When you go out to eat and are tempted to start with dessert first, Brick House Pizza is a wonderful place to do this. Hold that thought.
Serving up pizza since its founding in 1972, this West Main Street establishment in Radford changed hands and names four years ago. Jeff and Diana Dobbins purchased the Pizza House business and added Brick to the name. It’s quite appropriate, not only for the century-old brick interior walls, but also because they built the brick oven to more tastefully reflect the genuine nature of pizza. It is wood-fired, and the wood stack off to one side in the dining room is split by the staff.
“At first, we split wood manually,” states son Tyler Dobbins, who works full-time in the business. “Every day one of us was out back wielding an axe.” It didn’t take very long for the family to realize that a mechanical wood splitter would save on labor, as well as tools, hands, backs, gloves and muscles.
Jeff Dobbins dabbles in a few businesses, including property management. Diana keeps tabs on the financial end of things, which is interesting because it was her idea to lodge thousands of real pennies into the entrance floor. Tyler relates they opened roll after roll after roll after roll of pennies — more than 10,000 — placing them neatly in rows before covering with some sort of marine varnish. A couple steps up, or take the ramp, brings you onto very nice, also recently refinished, original, wood floors.
Interior architectural details of the building, circa 1891, include a classic tin ceiling, the rustic brick walls, wood columns and some old crown molding trim that may have sectioned off the large space in earlier days. The area once served as a furniture store, thus the expansive front windows and stage area, which suits the Tuesday music gigs that play. Other times, diners can sit up there and watch the traffic go by – or the traffic goers can watch the pizza-eaters. There’s a cool bar along one wall.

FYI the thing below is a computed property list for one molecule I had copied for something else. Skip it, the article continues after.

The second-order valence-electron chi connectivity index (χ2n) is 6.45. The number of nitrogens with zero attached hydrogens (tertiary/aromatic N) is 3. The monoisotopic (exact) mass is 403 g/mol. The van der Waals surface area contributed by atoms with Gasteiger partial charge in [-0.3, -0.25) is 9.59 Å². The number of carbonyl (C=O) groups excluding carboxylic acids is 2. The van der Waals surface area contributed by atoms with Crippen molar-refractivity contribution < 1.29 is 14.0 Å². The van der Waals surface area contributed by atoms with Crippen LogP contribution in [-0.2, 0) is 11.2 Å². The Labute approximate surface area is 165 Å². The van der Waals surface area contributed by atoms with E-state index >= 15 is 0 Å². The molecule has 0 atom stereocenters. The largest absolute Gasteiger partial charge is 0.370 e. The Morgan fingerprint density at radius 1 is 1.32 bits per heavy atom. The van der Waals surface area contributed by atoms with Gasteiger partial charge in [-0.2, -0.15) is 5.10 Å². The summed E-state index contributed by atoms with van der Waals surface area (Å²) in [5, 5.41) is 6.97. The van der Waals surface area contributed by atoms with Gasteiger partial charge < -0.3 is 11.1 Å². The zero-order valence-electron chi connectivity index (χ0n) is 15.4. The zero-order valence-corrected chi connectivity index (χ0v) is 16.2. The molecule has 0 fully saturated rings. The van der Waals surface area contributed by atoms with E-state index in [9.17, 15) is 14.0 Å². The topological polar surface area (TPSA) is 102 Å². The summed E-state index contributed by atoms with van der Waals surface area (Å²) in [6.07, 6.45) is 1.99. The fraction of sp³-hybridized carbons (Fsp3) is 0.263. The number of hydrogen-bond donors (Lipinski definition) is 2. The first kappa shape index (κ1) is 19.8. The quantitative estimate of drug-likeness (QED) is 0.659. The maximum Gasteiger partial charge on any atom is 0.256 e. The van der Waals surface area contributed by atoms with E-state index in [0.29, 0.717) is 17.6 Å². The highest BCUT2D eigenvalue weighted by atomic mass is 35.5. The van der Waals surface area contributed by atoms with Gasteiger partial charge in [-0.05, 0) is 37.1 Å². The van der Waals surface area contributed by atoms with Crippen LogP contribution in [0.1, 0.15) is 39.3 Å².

Some 3 billion pizzas are sold across the country every year, and it is a $30 billion industry. Hand tossed crust is one key component to very good pizza. Fresh ingredients and brick oven baking raise the bar on perfect pizza. “We added meatballs, chicken wings, buffalo chicken dip and more recently a couple salads and a chicken wrap,” says Tyler.
The family did not have experience in food service or marketing, so it’s been a labor of love and quest for quality every step of the way. Judging by reviews online and some fun Facebook posts, they are nailing the quality factor. One of the most encouraging traits of any entrepreneur is knowing what you don’t know. Feeling a gap in the marketing angle, Brick House Pizza has engaged Joba Design, also, and coincidentally, profiled in this magazine issue.
Back to that dessert thought, which now gets personal. As the author of “Small-Town Restaurants in Virginia” (published 1998 and 2004), a former innkeeper and top-notch baker, it’s far from easy to impress me with dessert. I had already paid my bill when I noticed the $5 carrot cake and $5 PB chocolate mousse cake on the chalkboard. I commented on them, and Tyler hopped up to fetch one of each of the fresh, locally-made treats.
Oh my. Each dessert came chilled in its own 1/2 pint glass Mason-style jar. The carrot cake was as good as mine, which is the best I’ve ever known, one of my mother’s recipes. The PB (yeah, peanut butter) chocolate mousse cake was like nothing I’ve ever made and equally excellent in appearance, taste, flavor, texture, serving size and price. Since their pizza is also superb, the best approach to Brick House Pizza is to go hungry, so you can savor whatever you order and always save room for dessert.
Text by Joanne M. Anderson
Photos by Always and Forever Photography